Tikanga

Carol Marks, Professional Learning Facilitator, Educational Leadership Project, New Zealand

Sunday 30 September 2018

I have just finished reading “Changing the default setting: Making trouble to restore tikanga” by Ani Mikaere, a thought provoking article that highlights how colonial constructs have been superimposed over traditional tikanga practices over time, driven these to be used on the marae only and the powerful role that Christianity has had over tikanga as well, normalising concepts of dominance and subservience.


Dare I say that these practices continue in some of our early childhood centres and schools today. I was in a centre recently where there is strong Maori kaupapa but also practices that reflect past Western practices around compliance and dominance by the adults, lining up in rows according to gender, following instructions given by adults when eating with little thought about how this leads to life long learning or how these practices could be challenged in light of the rest of the curriculum.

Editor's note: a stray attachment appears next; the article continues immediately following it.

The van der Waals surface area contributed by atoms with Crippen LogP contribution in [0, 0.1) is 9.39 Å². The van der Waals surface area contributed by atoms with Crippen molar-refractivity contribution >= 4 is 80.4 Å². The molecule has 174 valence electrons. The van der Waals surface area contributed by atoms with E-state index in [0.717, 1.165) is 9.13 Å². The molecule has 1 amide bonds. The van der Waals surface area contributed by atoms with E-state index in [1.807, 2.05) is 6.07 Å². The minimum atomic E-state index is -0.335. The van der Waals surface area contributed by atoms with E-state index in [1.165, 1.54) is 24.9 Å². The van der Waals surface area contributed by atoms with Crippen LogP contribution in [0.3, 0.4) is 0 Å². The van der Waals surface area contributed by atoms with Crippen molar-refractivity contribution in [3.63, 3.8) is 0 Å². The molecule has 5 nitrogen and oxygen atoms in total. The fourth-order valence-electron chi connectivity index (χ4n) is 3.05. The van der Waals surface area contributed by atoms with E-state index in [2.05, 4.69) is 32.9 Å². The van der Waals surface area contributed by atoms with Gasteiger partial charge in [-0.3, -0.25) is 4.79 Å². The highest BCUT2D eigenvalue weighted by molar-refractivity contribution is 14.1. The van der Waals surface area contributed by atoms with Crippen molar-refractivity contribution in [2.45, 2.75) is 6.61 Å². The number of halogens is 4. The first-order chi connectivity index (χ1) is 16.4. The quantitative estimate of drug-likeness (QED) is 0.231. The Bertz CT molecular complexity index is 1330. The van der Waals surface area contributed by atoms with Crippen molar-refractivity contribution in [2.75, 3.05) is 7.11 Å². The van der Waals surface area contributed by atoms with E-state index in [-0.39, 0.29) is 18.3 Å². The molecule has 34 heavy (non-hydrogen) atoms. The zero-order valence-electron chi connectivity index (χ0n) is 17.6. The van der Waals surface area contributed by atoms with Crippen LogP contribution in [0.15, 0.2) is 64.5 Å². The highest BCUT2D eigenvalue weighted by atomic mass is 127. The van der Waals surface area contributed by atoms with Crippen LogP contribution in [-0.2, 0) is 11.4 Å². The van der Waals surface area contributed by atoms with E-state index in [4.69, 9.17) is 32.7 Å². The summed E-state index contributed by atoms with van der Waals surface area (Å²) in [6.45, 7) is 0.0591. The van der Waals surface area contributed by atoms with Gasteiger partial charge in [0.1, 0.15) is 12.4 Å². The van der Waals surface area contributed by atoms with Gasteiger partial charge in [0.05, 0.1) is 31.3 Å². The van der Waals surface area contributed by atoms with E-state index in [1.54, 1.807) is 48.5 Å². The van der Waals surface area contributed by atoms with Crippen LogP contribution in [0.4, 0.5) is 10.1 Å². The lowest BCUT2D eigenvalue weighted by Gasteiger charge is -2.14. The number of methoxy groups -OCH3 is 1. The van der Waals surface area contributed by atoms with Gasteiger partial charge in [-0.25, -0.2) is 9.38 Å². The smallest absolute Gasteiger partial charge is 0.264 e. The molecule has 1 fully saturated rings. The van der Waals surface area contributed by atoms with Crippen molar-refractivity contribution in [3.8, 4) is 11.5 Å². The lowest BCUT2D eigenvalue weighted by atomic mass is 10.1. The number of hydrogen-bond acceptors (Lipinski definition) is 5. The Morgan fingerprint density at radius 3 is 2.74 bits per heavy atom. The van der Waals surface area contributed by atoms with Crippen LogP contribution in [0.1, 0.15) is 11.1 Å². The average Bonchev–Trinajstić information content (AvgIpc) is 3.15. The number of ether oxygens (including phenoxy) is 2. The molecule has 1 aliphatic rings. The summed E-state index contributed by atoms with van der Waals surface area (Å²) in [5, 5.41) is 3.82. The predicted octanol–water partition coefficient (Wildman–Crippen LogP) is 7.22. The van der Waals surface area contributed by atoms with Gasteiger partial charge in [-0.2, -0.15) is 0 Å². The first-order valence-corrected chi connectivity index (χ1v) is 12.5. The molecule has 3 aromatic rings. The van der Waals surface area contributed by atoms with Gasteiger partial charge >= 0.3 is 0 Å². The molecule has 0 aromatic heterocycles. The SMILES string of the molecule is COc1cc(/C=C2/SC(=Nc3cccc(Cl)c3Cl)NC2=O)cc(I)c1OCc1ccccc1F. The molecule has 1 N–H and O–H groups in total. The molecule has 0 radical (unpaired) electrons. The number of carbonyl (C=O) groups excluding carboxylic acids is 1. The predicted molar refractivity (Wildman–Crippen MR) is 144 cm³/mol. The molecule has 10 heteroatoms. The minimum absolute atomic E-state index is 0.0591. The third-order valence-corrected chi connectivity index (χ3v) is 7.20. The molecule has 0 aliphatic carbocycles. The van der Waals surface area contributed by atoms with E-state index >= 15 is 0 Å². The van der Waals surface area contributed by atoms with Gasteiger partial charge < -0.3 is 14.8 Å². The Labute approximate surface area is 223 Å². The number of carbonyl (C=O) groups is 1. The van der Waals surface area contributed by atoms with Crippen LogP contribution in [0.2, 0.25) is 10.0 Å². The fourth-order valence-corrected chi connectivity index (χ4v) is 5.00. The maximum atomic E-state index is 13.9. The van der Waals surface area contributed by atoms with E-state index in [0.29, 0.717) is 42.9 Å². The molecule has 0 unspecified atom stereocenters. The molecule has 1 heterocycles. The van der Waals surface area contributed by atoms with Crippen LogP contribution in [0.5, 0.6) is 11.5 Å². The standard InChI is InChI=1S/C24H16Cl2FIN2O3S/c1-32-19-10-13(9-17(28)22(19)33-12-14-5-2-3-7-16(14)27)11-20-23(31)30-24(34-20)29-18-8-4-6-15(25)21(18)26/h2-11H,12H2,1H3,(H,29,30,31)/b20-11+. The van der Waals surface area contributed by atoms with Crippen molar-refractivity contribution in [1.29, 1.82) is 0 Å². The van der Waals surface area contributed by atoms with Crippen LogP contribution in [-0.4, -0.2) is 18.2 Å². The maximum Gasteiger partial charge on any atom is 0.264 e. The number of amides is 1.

Or am I wrong here? This could well be part of inquiry within appraisal as kaiako unpack their practice under the Standards, there is scope to challenge practice and the difference between compliance and self regulation that can be strengthened in a whanau setting where collaboration and thoughtful discussion with the underlying concept of 'ako' underpinning interactions. As Ani says “The net of kāwanatanga—of Pākehā law, of Western philosophy, of values that threaten the very core of our Māoriness—has indeed been cast wide. We cannot afford to ignore the degree to which we have become enmeshed within its strands. We need to be honest with ourselves about the extent to which tikanga has been caught up in the stranglehold of the colonising agenda. Then, and only then, might tikanga be liberated to achieve its limitless potential.

[In Te Whāriki] children are valued as active learners who choose, plan, and
challenge. This stimulates a climate of reciprocity, ‘listening’ to children (even if they cannot speak), observing how their feelings, curiosity, interest, and knowledge are engaged in their early childhood environments, and encouraging them to make a contribution to their own learning. Smith (2007)

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